Sunday, July 5, 2015

On this day in Philly in....1980

Diving again into our archives, we found this report from 1980, which proves that unpopular perks are not a new thing in city government. Check it out:

On this day in Philly in....1980


Diving again into our archives, we found this report from 1980, which proves that unpopular perks are not a new thing in city government. Check it out:

Date: Friday, May 16, 1980

For a mere eight-hour day at his old civil service job, former Deputy Mayor Phillip R.T. Carroll has qualified for almost $20,000 in unused sick leave, holiday and vacation pay, it was learned yesterday.

The one-day-career move has put Carroll, who served as deputy mayor under Frank Rizzo, in position to collect a second check for terminal pay benefits from two public jobs, an enviable position that other civil servants-turned-exempt status employes have not enjoyed.

"What he did is not illegal, but it provides to him a benefit that we have denied in the past," said City Controller Thomas A. Leonard. " Normally. . . if you've been a civil servant and then been exempt, upon retirement you've got to choose which benefits you want, one or the other, but not both. The effect of what he's (Carroll) done will give him both. But he did it in such a way that it's technically correct. "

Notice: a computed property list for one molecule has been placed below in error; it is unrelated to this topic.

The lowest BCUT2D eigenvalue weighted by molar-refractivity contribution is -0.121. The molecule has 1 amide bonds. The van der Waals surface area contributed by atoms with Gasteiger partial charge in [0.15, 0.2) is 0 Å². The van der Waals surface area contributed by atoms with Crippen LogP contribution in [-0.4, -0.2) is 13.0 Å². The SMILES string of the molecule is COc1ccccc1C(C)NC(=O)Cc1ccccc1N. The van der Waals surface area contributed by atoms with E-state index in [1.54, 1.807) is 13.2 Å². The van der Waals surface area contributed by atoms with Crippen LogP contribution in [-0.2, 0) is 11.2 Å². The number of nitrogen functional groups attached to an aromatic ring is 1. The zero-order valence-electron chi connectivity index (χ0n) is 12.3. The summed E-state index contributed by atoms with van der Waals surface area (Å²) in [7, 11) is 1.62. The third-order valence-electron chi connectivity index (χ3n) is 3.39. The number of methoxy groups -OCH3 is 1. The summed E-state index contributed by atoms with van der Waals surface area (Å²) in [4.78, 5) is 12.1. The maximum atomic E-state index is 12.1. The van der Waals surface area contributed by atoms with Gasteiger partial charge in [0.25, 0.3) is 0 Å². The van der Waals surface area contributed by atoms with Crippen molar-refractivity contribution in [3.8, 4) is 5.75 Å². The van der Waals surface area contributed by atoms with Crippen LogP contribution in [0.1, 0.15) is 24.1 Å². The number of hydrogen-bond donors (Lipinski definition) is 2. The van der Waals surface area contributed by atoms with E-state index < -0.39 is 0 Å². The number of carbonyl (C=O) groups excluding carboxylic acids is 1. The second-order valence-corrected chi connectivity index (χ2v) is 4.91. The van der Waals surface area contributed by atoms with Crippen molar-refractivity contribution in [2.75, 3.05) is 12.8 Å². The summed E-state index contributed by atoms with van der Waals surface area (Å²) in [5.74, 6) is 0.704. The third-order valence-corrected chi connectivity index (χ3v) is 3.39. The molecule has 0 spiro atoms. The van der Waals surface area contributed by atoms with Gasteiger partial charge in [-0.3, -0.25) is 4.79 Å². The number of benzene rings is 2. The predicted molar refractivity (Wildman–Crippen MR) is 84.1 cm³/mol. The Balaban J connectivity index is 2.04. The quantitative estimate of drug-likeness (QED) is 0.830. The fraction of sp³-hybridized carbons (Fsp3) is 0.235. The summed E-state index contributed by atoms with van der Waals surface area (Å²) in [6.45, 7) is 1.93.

CARROLL RETURNED TO his old civil service job as administrative services director in the Police Department for one day last September, after resigning in July from his exempt post with the city.

When he left City Hall, Carroll did so with over $7,000 in unused vacation pay, $1,500 of which he was ordered to return because it exceeded by eight days' pay the maximum vacation time allowed. By returning to the police post he'd held before the Rizzo appointment, Carroll put himself back on the city payroll as a civil servant.

But that same day, Carroll requested and received a one-year " administrative" leave of absence from the job, freeing him to continue as director of the Hospital Authority of Philadelphia, a job he'd accepted after leaving the Rizzo administration.

"The hooker is that, upon leaving the exempt position when he did, he got 30 days' accumulated pay and upon reaching 55, he'll get benefits he accumulated while a civil service employe," Leonard explained.

WITHOUT THE YEAR'S leave - Carroll reportedly will be 55 on Aug. 1 - Carroll would not be eligible for any unused civil service benefits unless he quit his $50,000 job with the Hospital Authority and returned to the Police Department.

Carroll was a civil service employe for 19 years. He served 7 years in his exempt position with Rizzo.


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About this blog
William Bender, a Drexel graduate who landed at the Daily News in 2007, has covered everything from South Philly mobsters to doomsday hucksters. He occasionally writes about local food trucks and always eats everything on his plate, whether it be a bloody rib eye or a corrupt politician. E-mail tips to
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David Gambacorta, has been a reporter with the Daily News since 2005, covering crime, police corruption and all of the other bizarre things that happen in Philadelphia. Now he’s covering the 2015 mayor’s race, because he enjoys a good circus just as much as the next guy. He’s always looking to get a cup of coffee. Send news tips and other musings on life to
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